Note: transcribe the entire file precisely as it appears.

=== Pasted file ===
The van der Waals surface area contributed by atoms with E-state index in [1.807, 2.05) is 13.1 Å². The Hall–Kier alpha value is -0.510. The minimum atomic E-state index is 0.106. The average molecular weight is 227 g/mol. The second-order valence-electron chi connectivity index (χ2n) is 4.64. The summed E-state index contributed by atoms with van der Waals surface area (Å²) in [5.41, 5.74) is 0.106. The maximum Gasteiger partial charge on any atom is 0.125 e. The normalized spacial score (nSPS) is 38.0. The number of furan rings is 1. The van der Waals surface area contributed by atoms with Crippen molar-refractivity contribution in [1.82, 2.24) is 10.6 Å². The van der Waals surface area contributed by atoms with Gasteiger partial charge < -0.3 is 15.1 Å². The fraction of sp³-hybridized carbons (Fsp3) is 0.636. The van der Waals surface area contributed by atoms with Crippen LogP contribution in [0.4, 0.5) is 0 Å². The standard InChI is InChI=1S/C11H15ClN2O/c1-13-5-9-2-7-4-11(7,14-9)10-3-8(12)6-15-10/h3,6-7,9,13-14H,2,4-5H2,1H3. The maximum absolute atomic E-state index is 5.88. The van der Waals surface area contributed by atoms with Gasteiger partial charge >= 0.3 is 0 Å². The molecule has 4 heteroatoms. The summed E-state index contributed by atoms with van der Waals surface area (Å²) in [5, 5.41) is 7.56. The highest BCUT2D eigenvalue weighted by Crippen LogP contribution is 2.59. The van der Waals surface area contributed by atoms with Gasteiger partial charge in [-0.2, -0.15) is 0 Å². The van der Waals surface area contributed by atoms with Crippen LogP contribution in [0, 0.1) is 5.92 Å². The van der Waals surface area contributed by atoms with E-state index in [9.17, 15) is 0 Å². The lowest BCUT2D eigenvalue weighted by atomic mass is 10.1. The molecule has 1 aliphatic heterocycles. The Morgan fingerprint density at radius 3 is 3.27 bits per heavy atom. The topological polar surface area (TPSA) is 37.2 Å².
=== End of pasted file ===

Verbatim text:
The van der Waals surface area contributed by atoms with E-state index in [1.807, 2.05) is 13.1 Å². The Hall–Kier alpha value is -0.510. The minimum atomic E-state index is 0.106. The average molecular weight is 227 g/mol. The second-order valence-electron chi connectivity index (χ2n) is 4.64. The summed E-state index contributed by atoms with van der Waals surface area (Å²) in [5.41, 5.74) is 0.106. The maximum Gasteiger partial charge on any atom is 0.125 e. The normalized spacial score (nSPS) is 38.0. The number of furan rings is 1. The van der Waals surface area contributed by atoms with Crippen molar-refractivity contribution in [1.82, 2.24) is 10.6 Å². The van der Waals surface area contributed by atoms with Gasteiger partial charge < -0.3 is 15.1 Å². The fraction of sp³-hybridized carbons (Fsp3) is 0.636. The van der Waals surface area contributed by atoms with Crippen LogP contribution in [0.4, 0.5) is 0 Å². The standard InChI is InChI=1S/C11H15ClN2O/c1-13-5-9-2-7-4-11(7,14-9)10-3-8(12)6-15-10/h3,6-7,9,13-14H,2,4-5H2,1H3. The maximum absolute atomic E-state index is 5.88. The van der Waals surface area contributed by atoms with Gasteiger partial charge >= 0.3 is 0 Å². The molecule has 4 heteroatoms. The summed E-state index contributed by atoms with van der Waals surface area (Å²) in [5, 5.41) is 7.56. The highest BCUT2D eigenvalue weighted by Crippen LogP contribution is 2.59. The van der Waals surface area contributed by atoms with Gasteiger partial charge in [-0.2, -0.15) is 0 Å². The van der Waals surface area contributed by atoms with Crippen LogP contribution in [0, 0.1) is 5.92 Å². The van der Waals surface area contributed by atoms with E-state index in [9.17, 15) is 0 Å². The lowest BCUT2D eigenvalue weighted by atomic mass is 10.1. The molecule has 1 aliphatic heterocycles. The Morgan fingerprint density at radius 3 is 3.27 bits per heavy atom. The topological polar surface area (TPSA) is 37.2 Å².